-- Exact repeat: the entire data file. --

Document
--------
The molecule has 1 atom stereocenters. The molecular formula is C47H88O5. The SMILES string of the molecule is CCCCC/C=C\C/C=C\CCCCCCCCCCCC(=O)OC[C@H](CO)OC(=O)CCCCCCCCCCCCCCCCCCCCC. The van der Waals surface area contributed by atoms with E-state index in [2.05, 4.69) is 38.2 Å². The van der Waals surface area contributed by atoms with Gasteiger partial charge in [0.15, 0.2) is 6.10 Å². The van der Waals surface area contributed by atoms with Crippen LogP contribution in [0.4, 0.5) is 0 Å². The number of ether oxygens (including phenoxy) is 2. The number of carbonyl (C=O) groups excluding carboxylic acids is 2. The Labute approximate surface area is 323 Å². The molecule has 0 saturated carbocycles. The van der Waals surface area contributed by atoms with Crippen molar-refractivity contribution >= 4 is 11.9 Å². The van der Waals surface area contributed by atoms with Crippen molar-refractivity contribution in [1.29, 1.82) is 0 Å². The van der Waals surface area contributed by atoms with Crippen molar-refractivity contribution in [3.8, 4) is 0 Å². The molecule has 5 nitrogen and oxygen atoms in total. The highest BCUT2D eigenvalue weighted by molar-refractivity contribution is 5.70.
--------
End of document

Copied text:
The molecule has 1 atom stereocenters. The molecular formula is C47H88O5. The SMILES string of the molecule is CCCCC/C=C\C/C=C\CCCCCCCCCCCC(=O)OC[C@H](CO)OC(=O)CCCCCCCCCCCCCCCCCCCCC. The van der Waals surface area contributed by atoms with E-state index in [2.05, 4.69) is 38.2 Å². The van der Waals surface area contributed by atoms with Gasteiger partial charge in [0.15, 0.2) is 6.10 Å². The van der Waals surface area contributed by atoms with Crippen LogP contribution in [0.4, 0.5) is 0 Å². The number of ether oxygens (including phenoxy) is 2. The number of carbonyl (C=O) groups excluding carboxylic acids is 2. The Labute approximate surface area is 323 Å². The molecule has 0 saturated carbocycles. The van der Waals surface area contributed by atoms with Crippen molar-refractivity contribution >= 4 is 11.9 Å². The van der Waals surface area contributed by atoms with Crippen molar-refractivity contribution in [1.29, 1.82) is 0 Å². The van der Waals surface area contributed by atoms with Crippen molar-refractivity contribution in [3.8, 4) is 0 Å². The molecule has 5 nitrogen and oxygen atoms in total. The highest BCUT2D eigenvalue weighted by molar-refractivity contribution is 5.70.